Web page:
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UBC Reports | Vol. 49 | No. 3 | Mar. 6, 2003


Highlights of UBC Media Coverage in February 2003

Compiled by Brian Lin

Federal money promised

$1.7 billion in federal money for research has been promised to universities over the next three years.

UBC President Martha Piper told The Vancouver Sun that she hopes that perhaps 15 per cent of 4,000 federally funded graduate students will be attracted to UBC.

“Those would be some of the most outstanding young minds of the future,” Piper said. “That’s just an extraordinary source of talent that we would be very actively trying to recruit.”

The new federal budget also includes an initiative which will allow students to make as much as $1,700 a year -- up from $600 annually -- before their income reduces the amount they are eligible to borrow through students loans.

“There’s no doubt that when it’s fully implemented, it will have a tremendous impact,” UBC AVP of Government Relations Allan Tupper told The Globe and Mail.

Not enough punishment

A B.C. Supreme Court judge recently sentenced two street racers to house arrest for killing a pedestrian.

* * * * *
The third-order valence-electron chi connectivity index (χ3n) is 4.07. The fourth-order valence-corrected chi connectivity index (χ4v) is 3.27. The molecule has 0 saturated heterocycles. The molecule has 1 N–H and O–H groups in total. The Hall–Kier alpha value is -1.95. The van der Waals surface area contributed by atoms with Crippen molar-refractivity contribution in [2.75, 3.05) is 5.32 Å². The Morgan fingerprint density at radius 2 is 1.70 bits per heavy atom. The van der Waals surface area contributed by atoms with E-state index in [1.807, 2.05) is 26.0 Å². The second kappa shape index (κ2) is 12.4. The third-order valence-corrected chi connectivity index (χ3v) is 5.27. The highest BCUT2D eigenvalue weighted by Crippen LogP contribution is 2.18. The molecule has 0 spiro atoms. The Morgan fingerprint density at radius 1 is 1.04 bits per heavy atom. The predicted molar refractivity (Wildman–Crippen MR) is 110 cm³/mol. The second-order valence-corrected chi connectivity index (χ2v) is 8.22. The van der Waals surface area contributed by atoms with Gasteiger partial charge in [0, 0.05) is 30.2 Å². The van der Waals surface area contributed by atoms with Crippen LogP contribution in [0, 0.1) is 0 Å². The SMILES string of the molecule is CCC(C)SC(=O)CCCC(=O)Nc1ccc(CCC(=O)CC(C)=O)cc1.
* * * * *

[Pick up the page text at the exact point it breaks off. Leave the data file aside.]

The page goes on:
“It’s totally inappropriate to have somebody sentenced to house arrest, basically the punishment for killing a person is to go away and be a good citizen,” UBC law senior instructor Don Egleston told BCTV.

Currently, a first-degree murder conviction is an automatic 25 years behind bars. Using a weapon during a robbery, even if no shots are fired, is a minimum four years in jail.

“If you get killed by a car you’re just as dead as being killed by a rifle bullet, at the present time, the law doesn’t seem to recognize that,” said Egleston.

Demonstrations unprecedented

UBC political science Prof. Richard Price, who specializes in international relations, believes what drove so many people to take part in anti-war protests was a belief the U.S. has not made a credible case for war, and that attacking Iraq could have serious international consequences, including increased terrorism around the world.

Price told The Vancouver Sun that while it is impossible to gauge what direct impact such protests might have on government decision-making, history shows they do have an indirect effect.

Backcountry skiers undeterred

Veteran avalanche expert and UBC geography Prof. Dave McClung told The Globe and Mail that it would be folly to try to restrict backcountry skiing, despite the two recent disasters.

“Whose business is that to regulate it? What about rock-climbing? What about hang-gliding? Risk is related to reward, and it always will be,” he said.

“I am philosophically opposed to some kind of government agency closing down the backcountry to people. Even when instability is high or extreme, you can always find a place to ski.”

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Last reviewed 22-Sep-2006

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